I may have signed up for my first ultramarathon. May have, you ask? Oh, I definitely put my name, age, sex and credit card number in the online entry form and hit submit. And my name officially appears on the list of participants. And I for sure plan on being in the field of the Big Hill Bonk Last Runner Standing race on Friday, April 3, 2020, in Beloit, Wisconsin at 5:30 pm. So what is the confusion? Let me explain.
There’s a guy in Tennessee that goes by the name of Lazarus Lake. That’s not his real name, but that’s not important. Laz, as he is called, is the brainchild of a race called the Barkley Marathons, also known as the “race that eats its young.” That particular race has people running through the hills of the Smokey Mountains for 100 miles in five 20-mile or so segment loops, and very few people even finish it. It’s legendary and well worth watching the documentary if you haven’t seen it. Highly entertaining. But if the Barkley wasn’t enough to keep Laz busy, he decided to create another race called Big’s Backyard Ultra. Big is his dog. It’s his backyard. You run through it. A 4.166-mile loop every hour. And then you do it again. And again. And again. And again until there is only one runner left. The last runner standing who finishes a solo loop in an hour after everyone else has dropped out is the winner. Everyone else is a loser. Actually, everyone else is declared a “DNF” – Did Not Finish. For the first time in my racing and running lifetime, I will be a DNF. Unless I outlast everyone else. That’s not very likely. The most recent winner of Big’s Backyard Ultra ran somewhere around 250 miles. Three days of running. I’m 56 years old and kind of know my limitations. I won’t last that long. I will be a DNF.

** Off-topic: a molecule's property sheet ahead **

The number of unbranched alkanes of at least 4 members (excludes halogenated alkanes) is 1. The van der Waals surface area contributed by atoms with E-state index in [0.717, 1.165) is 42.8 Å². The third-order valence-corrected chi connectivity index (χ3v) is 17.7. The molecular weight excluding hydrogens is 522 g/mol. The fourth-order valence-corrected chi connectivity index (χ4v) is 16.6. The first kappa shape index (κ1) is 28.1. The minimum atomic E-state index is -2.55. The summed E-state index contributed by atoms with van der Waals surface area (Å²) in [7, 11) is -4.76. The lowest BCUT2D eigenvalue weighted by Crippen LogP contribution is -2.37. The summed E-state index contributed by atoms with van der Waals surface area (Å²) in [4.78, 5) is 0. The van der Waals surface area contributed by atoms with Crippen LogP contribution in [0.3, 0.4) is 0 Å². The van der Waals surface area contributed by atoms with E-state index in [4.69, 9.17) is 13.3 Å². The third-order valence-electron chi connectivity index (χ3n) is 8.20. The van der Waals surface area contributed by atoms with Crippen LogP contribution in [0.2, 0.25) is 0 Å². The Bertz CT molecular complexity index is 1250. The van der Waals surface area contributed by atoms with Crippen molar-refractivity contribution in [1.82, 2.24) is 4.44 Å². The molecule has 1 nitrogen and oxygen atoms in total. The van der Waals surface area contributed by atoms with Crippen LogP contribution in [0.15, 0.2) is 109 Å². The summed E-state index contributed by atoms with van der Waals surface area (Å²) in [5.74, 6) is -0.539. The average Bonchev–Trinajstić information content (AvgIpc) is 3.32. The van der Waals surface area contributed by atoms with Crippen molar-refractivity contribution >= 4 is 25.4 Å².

The overwhelmingly positive response to the Big’s Backyard Ultra in the ultra-running community has spawned other races, not just in the United States, but all over the world. Many act as qualifying races for Laz’s race. Actually, to gain entry into his race, now considered the “World Championship” you have to get a golden ticket, which is actually a gold coin with Big’s picture on it, and it’s only given out to the winner of the other Laz sponsored races. I won’t get one because I will be a DNF. I’m not even sure I will get a t-shirt out of this.
So, if I am not going to be the winner, and I am not going to even be listed as a finisher, and I’m not getting a t-shirt, then why the hell am I doing this? Because it sounds awesome.
Three decades of running has taken me from getting around the block once, to dropping a couple of pounds to fit into my pants again, to racing local races, to running marathons, to giving triathlons and Ironman a try, to… My point is that even though running eventually became part of the fabric of my life, it gets a little boring after a while, and you begin setting new goals and seeking out new adventures. I’ve had ultras in the back of my mind for a long time, but I was always fairly content with marathons and Ironmans, which were plenty of a challenge for me. But now I’m looking to explore a little more of what running has to offer before I get too old to experience it or enjoy it. This race format popped up on my radar and I became intrigued.
What’s the draw of this race for me to get my first experience going past 26.2 miles? Well, it’s unique for one. Ultras usually have set distances – 31 miles or 50K being the typical minimum, 50 miles, 62 miles/100K, and 100 miles. Pick one of them and run it. The race format for a last runner standing race is very much open-ended. Is there a finish line? Well, yeah – sort of. You cross it every loop, but then it immediately becomes 4.166 miles away again. There’s really only one finish line, and that’s the one that the winner crosses – alone. Again, probably not going to be me. In this race, you could choose to get to any number of miles and then quit. Or try to last for 24 hours before dropping. It’s up to you how far you want to push yourself. If I last 10 loops and get in 41.6 miles, that might do it for me.